Here are the final config files:

# .pre-commit-config.yaml
repos:
  - repo: https://github.com/ambv/black
    rev: 20.8b1
    hooks:
      - id: black
  - repo: https://gitlab.com/pycqa/flake8
    rev: 3.8.4
    hooks:
      - id: flake8
        additional_dependencies: &flake8-deps
          - flake8-bugbear==20.11.1
          - flake8-comprehensions==3.3.0
          - flake8-docstrings==1.5.0
          - flake8-requirements==1.3.3
          - pep8-naming==0.11.1
          - pydocstyle==5.1.1
  - repo: https://github.com/pycqa/isort
    rev: 5.6.4
    hooks:
      - id: isort
  - repo: https://github.com/pre-commit/pre-commit-hooks
    rev: v3.3.0
    hooks:
      - id: check-builtin-literals
      - id: check-case-conflict
      - id: check-docstring-first
      - id: check-executables-have-shebangs
      - id: check-json
      - id: check-merge-conflict
      - id: check-symlinks
      - id: check-toml
      - id: check-xml
      - id: check-yaml
      - id: detect-private-key
      - id: end-of-file-fixer
      - id: fix-byte-order-marker
      - id: mixed-line-ending
      - id: trailing-whitespace
  - repo: https://github.com/pre-commit/pygrep-hooks
    rev: v1.7.0
    hooks:
      - id: python-check-blanket-noqa
      - id: python-check-mock-methods
      - id: python-no-eval
      - id: python-no-log-warn
      - id: rst-backticks
      - id: rst-directive-colons
      - id: rst-inline-touching-normal
      - id: text-unicode-replacement-char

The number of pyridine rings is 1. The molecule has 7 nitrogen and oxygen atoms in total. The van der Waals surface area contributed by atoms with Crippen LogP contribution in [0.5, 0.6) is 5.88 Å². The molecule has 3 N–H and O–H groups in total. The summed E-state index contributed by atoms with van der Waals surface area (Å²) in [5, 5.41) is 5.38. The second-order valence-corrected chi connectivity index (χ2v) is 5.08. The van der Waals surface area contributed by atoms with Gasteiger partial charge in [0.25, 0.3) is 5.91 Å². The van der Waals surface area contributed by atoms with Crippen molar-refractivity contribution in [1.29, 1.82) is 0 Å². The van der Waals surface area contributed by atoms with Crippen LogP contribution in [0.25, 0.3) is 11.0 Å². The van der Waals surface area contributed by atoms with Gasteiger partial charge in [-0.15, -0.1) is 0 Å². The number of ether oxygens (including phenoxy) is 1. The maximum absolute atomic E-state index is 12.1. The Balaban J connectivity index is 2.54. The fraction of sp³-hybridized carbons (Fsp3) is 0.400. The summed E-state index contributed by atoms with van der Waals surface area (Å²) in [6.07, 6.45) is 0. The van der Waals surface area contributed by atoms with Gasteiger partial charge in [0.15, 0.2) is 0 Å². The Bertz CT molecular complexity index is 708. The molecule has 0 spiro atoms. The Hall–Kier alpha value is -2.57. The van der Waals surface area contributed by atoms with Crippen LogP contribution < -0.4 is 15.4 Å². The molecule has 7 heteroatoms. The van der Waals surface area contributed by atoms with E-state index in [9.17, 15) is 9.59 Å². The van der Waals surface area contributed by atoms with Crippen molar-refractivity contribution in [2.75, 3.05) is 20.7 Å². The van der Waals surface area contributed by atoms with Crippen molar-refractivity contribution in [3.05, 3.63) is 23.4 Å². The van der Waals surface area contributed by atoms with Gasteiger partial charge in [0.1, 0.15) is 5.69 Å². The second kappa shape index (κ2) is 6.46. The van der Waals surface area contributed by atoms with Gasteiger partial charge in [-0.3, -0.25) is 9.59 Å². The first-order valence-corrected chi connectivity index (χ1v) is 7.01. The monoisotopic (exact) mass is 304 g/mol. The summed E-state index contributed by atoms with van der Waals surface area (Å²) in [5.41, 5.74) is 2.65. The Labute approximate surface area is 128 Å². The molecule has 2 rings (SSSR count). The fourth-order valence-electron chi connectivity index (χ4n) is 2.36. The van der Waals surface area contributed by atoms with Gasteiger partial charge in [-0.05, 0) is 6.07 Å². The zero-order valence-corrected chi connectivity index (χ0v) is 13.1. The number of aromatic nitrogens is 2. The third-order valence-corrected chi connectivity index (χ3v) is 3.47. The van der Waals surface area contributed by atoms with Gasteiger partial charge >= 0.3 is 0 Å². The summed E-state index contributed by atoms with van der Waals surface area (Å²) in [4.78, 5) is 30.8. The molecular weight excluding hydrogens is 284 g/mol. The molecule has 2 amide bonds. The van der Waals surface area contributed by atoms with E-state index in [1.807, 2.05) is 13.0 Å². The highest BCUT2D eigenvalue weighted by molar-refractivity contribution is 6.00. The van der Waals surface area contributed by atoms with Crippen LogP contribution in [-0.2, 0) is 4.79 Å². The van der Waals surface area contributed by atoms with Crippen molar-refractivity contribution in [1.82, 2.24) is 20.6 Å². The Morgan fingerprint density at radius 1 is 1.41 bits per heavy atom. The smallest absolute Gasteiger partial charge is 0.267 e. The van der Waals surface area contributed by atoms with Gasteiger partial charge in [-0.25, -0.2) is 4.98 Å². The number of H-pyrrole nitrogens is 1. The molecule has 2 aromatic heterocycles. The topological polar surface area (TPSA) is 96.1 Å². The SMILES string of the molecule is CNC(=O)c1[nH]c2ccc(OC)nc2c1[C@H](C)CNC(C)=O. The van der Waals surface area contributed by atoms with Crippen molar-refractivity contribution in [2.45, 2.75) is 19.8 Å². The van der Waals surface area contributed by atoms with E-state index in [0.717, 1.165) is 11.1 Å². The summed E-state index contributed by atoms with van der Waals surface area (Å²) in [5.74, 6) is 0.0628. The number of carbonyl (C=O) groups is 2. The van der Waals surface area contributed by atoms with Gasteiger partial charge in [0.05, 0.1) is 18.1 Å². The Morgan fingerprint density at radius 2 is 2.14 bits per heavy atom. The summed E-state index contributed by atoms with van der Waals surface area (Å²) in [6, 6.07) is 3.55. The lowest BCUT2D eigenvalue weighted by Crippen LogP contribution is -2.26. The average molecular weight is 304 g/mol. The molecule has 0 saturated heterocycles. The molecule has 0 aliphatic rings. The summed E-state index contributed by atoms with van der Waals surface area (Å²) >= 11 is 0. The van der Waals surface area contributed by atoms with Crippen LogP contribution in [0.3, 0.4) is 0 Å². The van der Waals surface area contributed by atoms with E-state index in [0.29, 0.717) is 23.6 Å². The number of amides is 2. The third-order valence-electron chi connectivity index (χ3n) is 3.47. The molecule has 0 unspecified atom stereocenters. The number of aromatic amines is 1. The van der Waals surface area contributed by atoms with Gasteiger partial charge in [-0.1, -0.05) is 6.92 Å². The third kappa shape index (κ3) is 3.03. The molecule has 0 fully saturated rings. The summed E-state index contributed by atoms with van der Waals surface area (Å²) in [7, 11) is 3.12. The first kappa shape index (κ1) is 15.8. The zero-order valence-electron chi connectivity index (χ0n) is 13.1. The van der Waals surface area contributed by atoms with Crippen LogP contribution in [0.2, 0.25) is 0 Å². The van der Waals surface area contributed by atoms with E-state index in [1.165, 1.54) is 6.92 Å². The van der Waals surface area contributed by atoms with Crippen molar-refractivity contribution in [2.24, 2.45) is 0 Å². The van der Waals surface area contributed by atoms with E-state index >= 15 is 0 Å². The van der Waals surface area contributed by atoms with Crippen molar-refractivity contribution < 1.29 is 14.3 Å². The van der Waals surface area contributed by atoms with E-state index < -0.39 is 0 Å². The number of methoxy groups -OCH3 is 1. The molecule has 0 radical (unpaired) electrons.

- repo: https://github.com/PyCQA/pylint
    rev: pylint-2.6.0
    hooks:
      - id: pylint
  - repo: https://github.com/pre-commit/mirrors-mypy
    rev: v0.790
    hooks:
      - id: mypy
  - repo: https://github.com/asottile/yesqa
    rev: v1.2.2
    hooks:
    - id: yesqa
      additional_dependencies: *flake8-deps
# setup.cfg
[flake8]
max-line-length = 88
# mccabe config
max-complexity = 12
# flake8-docstrings config
docstring-convention = google
# rules
select =
    # mccabe
    C9,
    # pycodestyle
    E,W,
    # pyflakes
    F,
    # flake8-bugbear
    B,B9,
    # flake8-comprehensions
    C4,
    # flake8-docstrings
    D,
    # flake8-requirements
    I,
    # pep8-naming
    N,
ignore =
    # pycodestyle (for black)
    E203,W503,
    # pyflakes (allow star imports)
    F403,F405,
    # flake8-bugbear (overlaps with E501)
    B950,
    # flake8-comprehensions (allow dict() calls)
    C408,
    # pydocstyle
    # (allow __init__ without docstring)
    D107,
    # (allow first line of docstring to wrap)
    D415,
    # pep8-naming (overlaps with B902)
    D404,D405,

[isort]
# From black readme
multi_line_output=3
include_trailing_comma=True
force_grid_wrap=0
use_parentheses=True
ensure_newline_before_comments = True
line_length=88

[pylint.MASTER]
disable =
    # Fails in pre-commit venv
    import-error,
    # Conflicts with or covered by other tools
    bad-continuation,
    line-too-long,
    missing-docstring,
    ungrouped-imports,
    wildcard-import,
    wrong-import-order,
    # Annoying
    fixme,
    no-self-use,
    too-few-public-methods,
    unused-wildcard-import,

[mypy]
# Don't when when an import cannot be resolved
ignore_missing_imports = True
# Check the body of every function, regardless of
# whether it has type annotations
check_untyped_defs = True
# Warn about casts that do nothing
warn_redundant_casts = True
# Warn about "type: ignore" comments that do nothing
warn_unused_ignores = True
# Warn when a function is missing return statements in
# some execution paths
warn_no_return = True
# Warn about code determined to be unreachable or
# redundant after performing type analysis
warn_unreachable = True
# Allow variables to be redefined with a different type
allow_redefinition = True
# Prefixes each error with the relevant context
show_error_context = True
# Shows error codes in error messages, so you can use
# specific ignore comments
# i.e., "type: ignore[code]"
show_error_codes = True
# Use visually nicer output in error messages